Staying Sane in the Rain

Words By: Quentin Roberts

Photos By: Quentin Roberts + Jesse Huey

The North pillar of Tengkangpoche (6487m) stands above the Thame valley in the upper Khumbu region of Nepal. It is only eight kilometers from the Everest basecamp trekking circuit, but the area is comparatively quiet and never sees the same amount of traffic. The valley is steep on both sides with 6000-7000 meter mountain summits towering above. The faces are all laced with unclimbed features of rock, ice, and snow. It is strange to me that steep, beautiful, mountains like this get overlooked by the vast majority of humanity. The summits of these mountains are around two kilometers lower the summit of Everest; most people consider altitude to be the only measure of difficulty when it comes to climbing in the Himalayas.

Quentin Roberts switches from boots to rock shoes on Tengkangpoche (photo Jesse Huey)

Tengkangpoche has 2200 meters of relief from the base of the mountain to its summit, the vast majority of which is vertical terrain. The rock is compact, often unprotectable metamorphosed granite. Snow sticks to it, but rarely bonds to become protectable ice. It’s a difficult mountain, far away from home. I spent two months in 2019 trying to climb the pillar with Juho Knuuttila, coming painfully close to the upper ridge. This year I went back with Jesse Huey. Jesse has not only climbed cutting edge routes all over the world, but is also a close friend. The very partner you want up there.

Jesse Huey descends in the first of many storms, this one buried the valley in 3ft of snow (photo Quentin Roberts)

Jesse and I arrived to great conditions, and were both feeling fit, healthy, and motivated. Things were looking good! Permits, partners, pandemic and all, but that was about to change for us. Snow started to fall early in our acclimatisation missions, and unseasonably calm high winds were not strong enough to suck the moisture out of the valleys like they usually do. When good weather finally looked like it was going to materialise, two cyclones appeared, resulting in a straight month of precipitation. Everything else might have been good, but you can’t control the weather!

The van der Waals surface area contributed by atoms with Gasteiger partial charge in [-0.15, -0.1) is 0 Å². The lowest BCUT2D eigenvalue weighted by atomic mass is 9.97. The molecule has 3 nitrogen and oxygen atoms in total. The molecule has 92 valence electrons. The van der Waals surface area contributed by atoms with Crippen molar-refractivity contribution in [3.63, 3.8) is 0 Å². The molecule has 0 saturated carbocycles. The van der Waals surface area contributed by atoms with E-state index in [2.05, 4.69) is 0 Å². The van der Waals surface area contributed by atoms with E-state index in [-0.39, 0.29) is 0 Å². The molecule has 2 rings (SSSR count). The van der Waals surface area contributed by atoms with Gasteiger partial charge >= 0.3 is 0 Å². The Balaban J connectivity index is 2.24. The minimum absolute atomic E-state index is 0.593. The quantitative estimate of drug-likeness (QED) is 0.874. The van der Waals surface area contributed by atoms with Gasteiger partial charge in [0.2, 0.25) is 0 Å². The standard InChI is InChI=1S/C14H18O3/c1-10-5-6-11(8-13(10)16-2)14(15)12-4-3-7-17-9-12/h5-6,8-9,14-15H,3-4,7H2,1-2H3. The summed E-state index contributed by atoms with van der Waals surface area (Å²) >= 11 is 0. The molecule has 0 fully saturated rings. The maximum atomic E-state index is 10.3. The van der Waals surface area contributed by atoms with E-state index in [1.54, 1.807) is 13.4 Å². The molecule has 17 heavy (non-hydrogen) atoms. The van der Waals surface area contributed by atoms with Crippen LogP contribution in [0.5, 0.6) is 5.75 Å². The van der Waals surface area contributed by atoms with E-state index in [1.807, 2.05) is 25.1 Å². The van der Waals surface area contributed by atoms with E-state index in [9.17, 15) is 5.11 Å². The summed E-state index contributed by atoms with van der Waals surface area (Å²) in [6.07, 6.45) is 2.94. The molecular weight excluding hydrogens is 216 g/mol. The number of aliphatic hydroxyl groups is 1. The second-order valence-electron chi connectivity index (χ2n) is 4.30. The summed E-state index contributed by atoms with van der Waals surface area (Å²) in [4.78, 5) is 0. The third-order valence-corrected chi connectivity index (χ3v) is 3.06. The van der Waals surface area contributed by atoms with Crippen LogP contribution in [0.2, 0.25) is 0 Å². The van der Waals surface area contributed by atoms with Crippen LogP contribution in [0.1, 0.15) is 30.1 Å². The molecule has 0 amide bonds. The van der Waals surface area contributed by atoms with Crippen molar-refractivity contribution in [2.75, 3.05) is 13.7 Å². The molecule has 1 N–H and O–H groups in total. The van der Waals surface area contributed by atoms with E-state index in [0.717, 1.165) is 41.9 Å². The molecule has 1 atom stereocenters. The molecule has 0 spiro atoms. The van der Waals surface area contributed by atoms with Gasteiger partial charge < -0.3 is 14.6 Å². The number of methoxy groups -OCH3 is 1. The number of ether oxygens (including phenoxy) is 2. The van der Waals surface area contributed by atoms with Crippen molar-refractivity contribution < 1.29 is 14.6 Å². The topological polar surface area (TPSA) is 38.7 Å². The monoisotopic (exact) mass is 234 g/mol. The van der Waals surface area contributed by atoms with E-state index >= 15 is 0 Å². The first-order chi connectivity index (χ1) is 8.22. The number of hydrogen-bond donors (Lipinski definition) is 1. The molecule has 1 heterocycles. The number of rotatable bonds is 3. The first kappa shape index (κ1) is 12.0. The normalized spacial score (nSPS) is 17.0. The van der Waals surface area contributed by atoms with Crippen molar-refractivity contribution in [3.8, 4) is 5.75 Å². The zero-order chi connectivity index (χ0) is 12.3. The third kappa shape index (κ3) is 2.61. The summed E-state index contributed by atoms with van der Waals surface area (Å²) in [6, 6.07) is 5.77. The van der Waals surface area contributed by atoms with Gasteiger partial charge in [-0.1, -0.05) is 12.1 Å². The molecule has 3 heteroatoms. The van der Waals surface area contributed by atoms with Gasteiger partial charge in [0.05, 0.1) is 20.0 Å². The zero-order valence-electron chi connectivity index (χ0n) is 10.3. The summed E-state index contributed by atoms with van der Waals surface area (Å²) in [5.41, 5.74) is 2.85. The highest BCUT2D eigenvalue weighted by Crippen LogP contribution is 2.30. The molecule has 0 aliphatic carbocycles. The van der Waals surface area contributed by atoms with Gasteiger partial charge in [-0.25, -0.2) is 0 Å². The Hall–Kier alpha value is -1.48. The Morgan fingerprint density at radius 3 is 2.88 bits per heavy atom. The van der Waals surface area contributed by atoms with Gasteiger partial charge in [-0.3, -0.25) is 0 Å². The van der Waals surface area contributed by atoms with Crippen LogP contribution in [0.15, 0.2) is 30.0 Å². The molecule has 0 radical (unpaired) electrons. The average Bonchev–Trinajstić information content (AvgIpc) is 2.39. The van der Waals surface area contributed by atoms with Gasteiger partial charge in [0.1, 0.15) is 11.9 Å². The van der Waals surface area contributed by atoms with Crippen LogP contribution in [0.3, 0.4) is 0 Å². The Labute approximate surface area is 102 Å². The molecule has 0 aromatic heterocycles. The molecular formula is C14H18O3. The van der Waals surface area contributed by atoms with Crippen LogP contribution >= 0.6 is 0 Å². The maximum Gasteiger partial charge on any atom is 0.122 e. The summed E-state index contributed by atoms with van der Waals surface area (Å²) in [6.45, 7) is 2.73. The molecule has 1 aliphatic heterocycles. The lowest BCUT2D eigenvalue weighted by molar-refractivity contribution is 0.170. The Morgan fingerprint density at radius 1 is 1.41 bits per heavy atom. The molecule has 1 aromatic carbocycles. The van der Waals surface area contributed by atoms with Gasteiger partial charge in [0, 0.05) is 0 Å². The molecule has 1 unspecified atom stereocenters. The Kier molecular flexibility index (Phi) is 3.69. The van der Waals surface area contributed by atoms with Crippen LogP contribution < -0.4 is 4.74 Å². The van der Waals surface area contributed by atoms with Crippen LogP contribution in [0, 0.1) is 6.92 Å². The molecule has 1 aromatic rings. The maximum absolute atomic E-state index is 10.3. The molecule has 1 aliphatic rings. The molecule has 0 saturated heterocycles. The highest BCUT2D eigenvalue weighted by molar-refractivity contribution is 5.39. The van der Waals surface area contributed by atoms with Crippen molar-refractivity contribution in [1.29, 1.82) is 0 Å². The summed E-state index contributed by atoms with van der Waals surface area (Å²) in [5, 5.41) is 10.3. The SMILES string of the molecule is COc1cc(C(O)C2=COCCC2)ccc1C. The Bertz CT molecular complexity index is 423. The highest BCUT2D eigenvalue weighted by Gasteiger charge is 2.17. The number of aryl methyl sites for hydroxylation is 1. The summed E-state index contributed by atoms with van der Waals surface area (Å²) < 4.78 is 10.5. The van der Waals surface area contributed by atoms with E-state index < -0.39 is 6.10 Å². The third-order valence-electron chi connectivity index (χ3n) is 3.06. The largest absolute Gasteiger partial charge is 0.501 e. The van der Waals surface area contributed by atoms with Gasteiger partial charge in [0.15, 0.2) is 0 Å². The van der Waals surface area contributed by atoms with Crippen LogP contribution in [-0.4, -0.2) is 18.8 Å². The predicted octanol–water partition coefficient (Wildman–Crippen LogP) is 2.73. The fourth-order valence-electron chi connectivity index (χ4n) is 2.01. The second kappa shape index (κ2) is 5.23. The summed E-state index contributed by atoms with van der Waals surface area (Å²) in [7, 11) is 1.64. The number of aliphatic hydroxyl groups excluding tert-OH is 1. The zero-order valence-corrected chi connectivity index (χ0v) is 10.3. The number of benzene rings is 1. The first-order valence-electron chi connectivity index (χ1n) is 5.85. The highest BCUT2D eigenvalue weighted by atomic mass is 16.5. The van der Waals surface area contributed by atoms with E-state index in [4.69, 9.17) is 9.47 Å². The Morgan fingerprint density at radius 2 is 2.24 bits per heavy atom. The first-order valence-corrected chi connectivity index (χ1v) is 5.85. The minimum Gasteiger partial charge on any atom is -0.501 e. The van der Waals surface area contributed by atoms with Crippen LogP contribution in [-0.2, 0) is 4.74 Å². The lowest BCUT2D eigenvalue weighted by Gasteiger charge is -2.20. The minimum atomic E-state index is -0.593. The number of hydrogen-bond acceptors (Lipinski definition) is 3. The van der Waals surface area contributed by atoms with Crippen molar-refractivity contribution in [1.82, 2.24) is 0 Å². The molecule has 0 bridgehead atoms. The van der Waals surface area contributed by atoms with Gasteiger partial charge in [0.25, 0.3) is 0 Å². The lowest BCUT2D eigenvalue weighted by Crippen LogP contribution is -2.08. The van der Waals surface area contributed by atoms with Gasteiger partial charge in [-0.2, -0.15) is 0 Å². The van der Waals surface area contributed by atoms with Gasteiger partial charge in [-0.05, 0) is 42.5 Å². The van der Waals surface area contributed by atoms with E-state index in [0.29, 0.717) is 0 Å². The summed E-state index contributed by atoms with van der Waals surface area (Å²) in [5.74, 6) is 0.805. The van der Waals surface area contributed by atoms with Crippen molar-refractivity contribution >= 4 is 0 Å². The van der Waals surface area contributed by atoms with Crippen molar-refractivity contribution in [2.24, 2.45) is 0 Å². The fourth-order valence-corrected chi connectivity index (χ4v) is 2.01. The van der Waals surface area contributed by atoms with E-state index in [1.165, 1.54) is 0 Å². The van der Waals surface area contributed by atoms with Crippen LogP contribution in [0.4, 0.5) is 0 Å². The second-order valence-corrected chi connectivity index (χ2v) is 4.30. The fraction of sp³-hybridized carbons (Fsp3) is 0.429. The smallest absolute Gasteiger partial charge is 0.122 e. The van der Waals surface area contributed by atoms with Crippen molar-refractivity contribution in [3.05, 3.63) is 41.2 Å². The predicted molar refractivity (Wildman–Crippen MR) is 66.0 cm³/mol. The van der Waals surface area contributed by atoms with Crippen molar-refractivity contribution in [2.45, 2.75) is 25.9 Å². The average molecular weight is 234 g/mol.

Jesse Huey making coffee while the storm clouds build (photo Quentin Roberts)

With time I realize that what you get out of a climbing experience is directly related to what you put into it. If you want to climb something that hasn’t been done before, or something that is difficult for you, you have to put in the time and the effort. There is no way around it. You might have a higher chance of success on an established route, but that isn’t the point, because the ultimate reward is less. Climbing isn’t about security, it is about embracing uncertainty and growing through the process.

Quentin Roberts traversing on the lower part of the pillar (photo Jesse Huey)

Bull-headed and antsy, we attempted the route anyways, but were predictably shut down by a storm. We consoled ourselves with a half day excursion on a beautiful 200m Grade VI ice climb we called Cho Menh. Cho Menh is the candle you burn during a Puja, the local ceremony where you give offerings to the Buddha. In our case we were praying for good weather. The new ice route would get five stars in any of the words best ice-climbing destinations, but for some reason it was hard to be psyched because we were so focussed on the main goal of the pillar. Eventually the monsoon arrived, closing down the Himalayas for the season. We left empty handed. It was a huge amount of effort to put in considering that we never got a real chance to try.

The North Pillar of Tengkangpoche (6487m) (photo: Quentin Roberts)

We look at social media and see endless success stories but forget that behind all of these stories is a massive amount of failure. Failure is something we all know well, but also something none of us want to talk about. People feel so much pressure to be successful, that they hide their failures from the world. Failure is part of the process, arguably most of the process, and we can’t forget that learning from it is what ultimately leads to success. Jesse says this quote by Ronnie Dean Coleman a lot: “Everybody wants to be a weightlifter, but nobody wants to lift no heavy ass weights!”

Jesse Huey shows off the photos from our time on the mountain to the locals in Thengbo (photo: Quentin Roberts)